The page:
“It is unacceptable that 138 years after Thomas Edison developed the light bulb, hundreds of millions of people cannot have access to electricity to simply light up the bulb in Africa,” says Africa Development Bank (AfDB) Group President, Akinwumi Adesina, mourning the gloomy statistics showing that over 645 million people in Africa lack access to electricity, while over 700 million are without clean energy for cooking.
Around the world girls are struggling to stay in school when their menstrual hygiene needs are forgotten or ignored, yet the water, sanitation and hygiene (WASH) and education sectors have remained reluctant to address the issue.
It’s Saturday, market day at the popular Bvumbwe market in Thyolo district. About 40 kilometers away in Chiradzulu district, a vegetable vendor and mother of five, Esnart Nthawa, 35, has woken up at three a.m. to prepare for the journey to the market.
The world's poorest countries are making development gains, yet challenges remain, particularly for so-called fragile countries affected by conflict or other disasters.
The humanitarian clock is now ticking away faster than ever, with over 130 million of the world’s most vulnerable people in dire need of assistance. But the most powerful, richest countries—those who have largely contributed to manufacturing it and can therefore stop it, continue to pretend not hearing nor seeing the signals.
While long-awaited new vaccines for malaria and dengue may finally be within reach, many of the world’s existing vaccines have remained unreachable for many of the people who need them most.
Since the establishment of the Least Developed Countries (LDCs) category in 1971, the international community has worked hand in hand to support its most vulnerable members.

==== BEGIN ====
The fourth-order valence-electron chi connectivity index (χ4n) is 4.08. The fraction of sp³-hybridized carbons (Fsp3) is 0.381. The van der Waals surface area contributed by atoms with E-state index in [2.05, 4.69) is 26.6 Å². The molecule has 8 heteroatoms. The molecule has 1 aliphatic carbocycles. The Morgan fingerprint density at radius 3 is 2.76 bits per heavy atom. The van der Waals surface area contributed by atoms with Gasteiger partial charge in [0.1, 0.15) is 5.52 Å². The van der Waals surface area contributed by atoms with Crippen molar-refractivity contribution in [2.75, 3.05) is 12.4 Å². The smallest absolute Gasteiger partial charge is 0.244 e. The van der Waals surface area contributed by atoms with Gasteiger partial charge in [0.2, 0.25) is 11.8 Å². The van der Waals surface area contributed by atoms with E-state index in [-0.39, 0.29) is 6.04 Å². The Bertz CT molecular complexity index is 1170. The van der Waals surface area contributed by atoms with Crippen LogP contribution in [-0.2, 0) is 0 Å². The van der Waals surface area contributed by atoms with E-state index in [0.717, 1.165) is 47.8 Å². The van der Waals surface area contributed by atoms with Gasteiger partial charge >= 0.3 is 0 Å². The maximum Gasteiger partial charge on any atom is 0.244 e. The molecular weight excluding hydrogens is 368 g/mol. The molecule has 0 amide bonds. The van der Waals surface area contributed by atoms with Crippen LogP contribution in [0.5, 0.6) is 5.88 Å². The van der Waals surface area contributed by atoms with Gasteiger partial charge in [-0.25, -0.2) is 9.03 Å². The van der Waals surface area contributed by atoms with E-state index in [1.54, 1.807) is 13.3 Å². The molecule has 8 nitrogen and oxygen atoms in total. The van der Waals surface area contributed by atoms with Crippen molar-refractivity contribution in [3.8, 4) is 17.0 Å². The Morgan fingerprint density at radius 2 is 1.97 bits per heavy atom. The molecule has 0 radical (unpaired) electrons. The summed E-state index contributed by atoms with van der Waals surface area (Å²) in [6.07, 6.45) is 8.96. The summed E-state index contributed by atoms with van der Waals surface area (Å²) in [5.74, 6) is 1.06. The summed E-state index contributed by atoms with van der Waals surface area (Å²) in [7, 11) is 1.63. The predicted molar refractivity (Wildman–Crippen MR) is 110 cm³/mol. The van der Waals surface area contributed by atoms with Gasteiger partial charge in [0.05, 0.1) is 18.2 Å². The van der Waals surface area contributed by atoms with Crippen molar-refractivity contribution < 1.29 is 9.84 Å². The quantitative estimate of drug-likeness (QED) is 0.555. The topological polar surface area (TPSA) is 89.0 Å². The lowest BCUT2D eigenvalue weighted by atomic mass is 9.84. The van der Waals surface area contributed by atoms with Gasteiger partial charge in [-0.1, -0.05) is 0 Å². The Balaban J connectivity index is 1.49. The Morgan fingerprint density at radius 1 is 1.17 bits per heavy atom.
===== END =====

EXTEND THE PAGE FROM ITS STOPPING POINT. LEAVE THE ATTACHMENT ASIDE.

The World Humanitarian Summit (WHS) held in Istanbul on May 23-24, managed to send a strong wake-up call to the world about the unprecedented human suffering now in course, but failed to achieve the objective of attracting the massive funds needed to alleviate the humanitarian drama, as none of the leaders of the Group 7 of the richest countries nor of the five permanent members of the UN Security Council attended, with the exception of the German Chancellor Angela Merkel.
Plugging Africa’s funding gaps to accelerate social and economic development requires a fresh approach to using its natural capital, environment experts said on Monday.
The African Union (AU) representing 54 countries and home to 1,2 billion inhabitants, will be in Istanbul to participate in the May 23-24, 2016, first-ever World Humanitarian Summit (WHS) with two key demands—that the international humanitarian system be redefined, and a strong, firm own commitment to itself, to the continent and its people, anchoring on the primacy of the states.
Boats carrying refugees and boats carrying aid supplies will be on the agenda at the World Humanitarian Summit this week, but advocates say discussing the free flow of shipments carrying bombs and guns might be even more critical.
The 3rd Devolution Conference that took place in Meru, Kenya between 19 and 21st April was an opportunity to discuss how the post-2015 development agenda will be localized and how county governments will deliver on the Sustainable Development Goals (SDGs).
It is true that millions of refugees, especially in Africa and the Middle East, reside in camps. But in all they represent only one-quarter of the total number of refugees.Meanwhile, more than 1 in 2 of all the world’s refugees live in slums or in informal settlements and on the fringes of cities, in overcrowded neighbourhoods and in areas prone to flooding, sanitation hazards and diseases.
China and India are not the only countries with an air pollution problem, 98 percent of cities in developing countries don’t meet World Health Organization (WHO) air quality standards according to research published by the UN body last week.
Emma Masibo and Lucy Bwire have many things in common.